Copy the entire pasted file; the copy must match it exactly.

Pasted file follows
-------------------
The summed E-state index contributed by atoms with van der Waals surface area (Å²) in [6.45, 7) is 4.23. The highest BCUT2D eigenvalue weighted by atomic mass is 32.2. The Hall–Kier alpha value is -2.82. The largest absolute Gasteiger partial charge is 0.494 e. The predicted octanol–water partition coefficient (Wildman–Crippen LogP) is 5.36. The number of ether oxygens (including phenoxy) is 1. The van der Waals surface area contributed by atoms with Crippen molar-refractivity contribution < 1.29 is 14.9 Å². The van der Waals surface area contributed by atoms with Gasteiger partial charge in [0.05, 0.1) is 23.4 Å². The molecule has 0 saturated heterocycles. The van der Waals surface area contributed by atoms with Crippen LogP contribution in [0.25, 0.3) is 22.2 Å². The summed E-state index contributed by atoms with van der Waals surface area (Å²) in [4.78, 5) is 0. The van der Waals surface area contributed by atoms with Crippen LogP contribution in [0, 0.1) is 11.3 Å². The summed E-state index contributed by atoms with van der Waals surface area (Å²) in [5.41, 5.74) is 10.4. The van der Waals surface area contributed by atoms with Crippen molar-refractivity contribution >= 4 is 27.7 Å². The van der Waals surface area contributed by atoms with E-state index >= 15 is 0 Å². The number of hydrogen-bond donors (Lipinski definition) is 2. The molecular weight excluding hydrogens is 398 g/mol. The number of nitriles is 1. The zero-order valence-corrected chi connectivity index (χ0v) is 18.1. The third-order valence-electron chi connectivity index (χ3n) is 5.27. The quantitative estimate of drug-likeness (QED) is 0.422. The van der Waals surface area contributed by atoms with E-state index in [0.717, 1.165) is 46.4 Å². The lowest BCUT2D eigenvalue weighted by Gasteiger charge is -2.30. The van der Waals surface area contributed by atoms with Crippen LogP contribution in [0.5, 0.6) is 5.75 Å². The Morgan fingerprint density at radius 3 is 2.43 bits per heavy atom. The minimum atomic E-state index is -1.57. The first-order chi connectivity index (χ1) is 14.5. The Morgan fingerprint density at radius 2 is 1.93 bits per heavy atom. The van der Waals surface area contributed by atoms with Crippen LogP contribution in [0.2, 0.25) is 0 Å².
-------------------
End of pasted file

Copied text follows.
The summed E-state index contributed by atoms with van der Waals surface area (Å²) in [6.45, 7) is 4.23. The highest BCUT2D eigenvalue weighted by atomic mass is 32.2. The Hall–Kier alpha value is -2.82. The largest absolute Gasteiger partial charge is 0.494 e. The predicted octanol–water partition coefficient (Wildman–Crippen LogP) is 5.36. The number of ether oxygens (including phenoxy) is 1. The van der Waals surface area contributed by atoms with Crippen molar-refractivity contribution < 1.29 is 14.9 Å². The van der Waals surface area contributed by atoms with Gasteiger partial charge in [0.05, 0.1) is 23.4 Å². The molecule has 0 saturated heterocycles. The van der Waals surface area contributed by atoms with Crippen LogP contribution in [0.25, 0.3) is 22.2 Å². The summed E-state index contributed by atoms with van der Waals surface area (Å²) in [4.78, 5) is 0. The van der Waals surface area contributed by atoms with Crippen LogP contribution in [0, 0.1) is 11.3 Å². The summed E-state index contributed by atoms with van der Waals surface area (Å²) in [5.41, 5.74) is 10.4. The van der Waals surface area contributed by atoms with Crippen molar-refractivity contribution >= 4 is 27.7 Å². The van der Waals surface area contributed by atoms with E-state index >= 15 is 0 Å². The number of hydrogen-bond donors (Lipinski definition) is 2. The molecular weight excluding hydrogens is 398 g/mol. The number of nitriles is 1. The zero-order valence-corrected chi connectivity index (χ0v) is 18.1. The third-order valence-electron chi connectivity index (χ3n) is 5.27. The quantitative estimate of drug-likeness (QED) is 0.422. The van der Waals surface area contributed by atoms with E-state index in [0.717, 1.165) is 46.4 Å². The lowest BCUT2D eigenvalue weighted by Gasteiger charge is -2.30. The van der Waals surface area contributed by atoms with Crippen LogP contribution in [0.5, 0.6) is 5.75 Å². The Morgan fingerprint density at radius 3 is 2.43 bits per heavy atom. The minimum atomic E-state index is -1.57. The first-order chi connectivity index (χ1) is 14.5. The Morgan fingerprint density at radius 2 is 1.93 bits per heavy atom. The van der Waals surface area contributed by atoms with Crippen LogP contribution in [0.2, 0.25) is 0 Å².